Angle Addition Postulate: Definition & Examples

An error occurred trying to load this video.

Try refreshing the page, or contact customer support.

Coming up next: Proving Angle Relationships

You're on a roll. Keep up the good work!

Take Quiz Watch Next Lesson
Your next lesson will play in 10 seconds
  • 0:01 Angle Addition…
  • 1:22 Textbook Definition
  • 2:17 Examples
  • 4:35 Lesson Summary
Save Save Save

Want to watch this again later?

Log in or sign up to add this lesson to a Custom Course.

Log in or Sign up

Speed Speed

Recommended Lessons and Courses for You

Lesson Transcript
Instructor: Miriam Snare

Miriam has taught middle- and high-school math for over 10 years and has a master's degree in Curriculum and Instruction.

In this lesson, you will learn the definition of the Angle Addition Postulate. We will look at some examples so that you understand how this postulate works.

Angle Addition Postulate Defined

The main idea behind the Angle Addition Postulate is that if you place two angles side by side, then the measure of the resulting angle will be equal to the sum of the two original angle measures. For this postulate to apply, the vertices, which are the corner points of the angle, have to also be placed together. We can illustrate this idea by using the heads of two arrows. We are going to label the arrowheads with some points to make it easier to name the angles.


In the diagram above, the tip of the blue arrow forms angle BLU which measures 30 degrees. The tip of the red arrow forms angle RED which measures 50 degrees. Now, we are going to add these two angles together by rotating the arrows so that one side of angle BLU is against one side of angle RED and the points at the tips (points L and E) come together. For simplicity, we will call the point at the tips just L.


Looking at the outside edges of the two arrowheads, there is a new angle that has been created: angle RLU. This angle has a measure of 80 degrees because it was created by joining a 30-degree angle and a 50-degree angle without any space between them and without overlapping them. Below, you can see angle RLU with just the shadows of the two added angles in it.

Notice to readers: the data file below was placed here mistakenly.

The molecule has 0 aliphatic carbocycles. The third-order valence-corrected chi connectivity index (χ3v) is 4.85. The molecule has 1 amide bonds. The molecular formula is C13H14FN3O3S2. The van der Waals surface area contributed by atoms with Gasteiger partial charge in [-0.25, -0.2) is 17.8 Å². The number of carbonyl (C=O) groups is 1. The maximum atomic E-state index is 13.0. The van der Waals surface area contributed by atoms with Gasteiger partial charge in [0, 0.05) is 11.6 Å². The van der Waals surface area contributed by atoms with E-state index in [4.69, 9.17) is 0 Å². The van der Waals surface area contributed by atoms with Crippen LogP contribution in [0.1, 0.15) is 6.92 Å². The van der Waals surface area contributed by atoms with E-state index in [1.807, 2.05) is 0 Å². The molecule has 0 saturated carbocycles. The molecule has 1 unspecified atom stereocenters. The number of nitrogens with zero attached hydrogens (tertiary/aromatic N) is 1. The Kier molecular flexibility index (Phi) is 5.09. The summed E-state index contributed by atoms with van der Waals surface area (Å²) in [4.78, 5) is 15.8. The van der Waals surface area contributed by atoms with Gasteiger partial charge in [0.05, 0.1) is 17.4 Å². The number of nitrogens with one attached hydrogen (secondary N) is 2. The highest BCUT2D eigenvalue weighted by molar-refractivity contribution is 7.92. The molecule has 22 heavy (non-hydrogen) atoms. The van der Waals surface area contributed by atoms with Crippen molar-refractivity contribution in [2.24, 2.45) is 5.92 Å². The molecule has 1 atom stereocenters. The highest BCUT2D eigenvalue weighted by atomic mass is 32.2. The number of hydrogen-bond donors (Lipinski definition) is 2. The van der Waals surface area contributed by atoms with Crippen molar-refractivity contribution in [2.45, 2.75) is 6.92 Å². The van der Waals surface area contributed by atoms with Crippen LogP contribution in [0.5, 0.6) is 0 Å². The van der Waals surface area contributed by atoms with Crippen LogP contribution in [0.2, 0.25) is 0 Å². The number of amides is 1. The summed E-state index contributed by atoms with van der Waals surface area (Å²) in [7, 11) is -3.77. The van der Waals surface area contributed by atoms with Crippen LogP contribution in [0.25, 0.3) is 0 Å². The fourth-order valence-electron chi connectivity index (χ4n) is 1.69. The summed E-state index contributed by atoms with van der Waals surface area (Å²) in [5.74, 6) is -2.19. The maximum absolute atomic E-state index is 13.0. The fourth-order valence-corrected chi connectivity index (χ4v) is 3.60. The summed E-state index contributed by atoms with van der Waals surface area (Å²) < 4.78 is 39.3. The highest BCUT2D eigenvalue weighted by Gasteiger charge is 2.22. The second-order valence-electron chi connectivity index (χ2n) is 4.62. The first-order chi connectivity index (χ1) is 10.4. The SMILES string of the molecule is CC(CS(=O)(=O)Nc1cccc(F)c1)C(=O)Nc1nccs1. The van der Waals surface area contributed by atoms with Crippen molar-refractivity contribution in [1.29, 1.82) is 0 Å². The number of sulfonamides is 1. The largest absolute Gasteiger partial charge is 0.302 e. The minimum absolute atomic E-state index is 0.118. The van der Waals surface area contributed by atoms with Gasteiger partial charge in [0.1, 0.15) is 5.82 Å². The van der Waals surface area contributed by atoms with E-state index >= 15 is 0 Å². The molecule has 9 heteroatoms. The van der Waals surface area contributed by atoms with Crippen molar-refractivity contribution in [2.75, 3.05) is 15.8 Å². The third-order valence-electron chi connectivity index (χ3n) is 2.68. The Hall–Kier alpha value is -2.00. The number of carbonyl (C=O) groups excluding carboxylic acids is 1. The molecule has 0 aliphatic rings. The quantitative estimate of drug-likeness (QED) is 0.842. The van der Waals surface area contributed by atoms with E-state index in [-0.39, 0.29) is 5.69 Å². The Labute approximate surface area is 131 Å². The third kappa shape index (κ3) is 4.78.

Textbook Definition

Earlier, we looked at how the Angle Addition Postulate physically combines two angles. In a geometry textbook, you often find the Angle Addition Postulate written like this:

If point B lies in the interior of angle AOC, then



Let's start by looking at the diagram to explain the first part of the theorem. Angle AOC is created by the two red rays. In the interior of angle AOC is point B. A ray is drawn from point O through B, which splits angle AOC into two parts (angle AOB and angle BOC). The formula in the theorem tells us that if we add the measures of the two parts (angle AOB and angle BOC) together, we get the measure of the big red angle (angle AOC).


Now, let's look at a couple of examples that apply the Angle Addition Postulate.

Example 1: Use the diagram below to find the measure of angle GEM if angle GEO measures 158 degrees and angle MEO is a right angle.


So, let's think through the Angle Addition Postulate. What is the name of the big angle in the diagram? What are the names of the two smaller angles that combine to create the big angle?

Angle GEO is the big angle that is made up of angles GEM and MEO. So, we can write the formula from the Angle Addition Postulate for these angles:


Angle MEO measures 90 degrees because it is a right angle. Angle GEO measures 158 degrees as was given in the problem statement. We can substitute in those values into the equation:


Now, we have an equation that we just need to solve for the measure of angle GEM. So, we subtract 90 from both sides. Therefore, angle GEM measures 68 degrees.

Let's try another example.

Example 2: Use the diagram below to find the value of x.

Straight angle

To unlock this lesson you must be a Member.
Create your account

Register to view this lesson

Are you a student or a teacher?

Unlock Your Education

See for yourself why 30 million people use

Become a member and start learning now.
Become a Member  Back
What teachers are saying about
Try it risk-free for 30 days

Earning College Credit

Did you know… We have over 200 college courses that prepare you to earn credit by exam that is accepted by over 1,500 colleges and universities. You can test out of the first two years of college and save thousands off your degree. Anyone can earn credit-by-exam regardless of age or education level.

To learn more, visit our Earning Credit Page

Transferring credit to the school of your choice

Not sure what college you want to attend yet? has thousands of articles about every imaginable degree, area of study and career path that can help you find the school that's right for you.

Create an account to start this course today
Try it risk-free for 30 days!
Create an account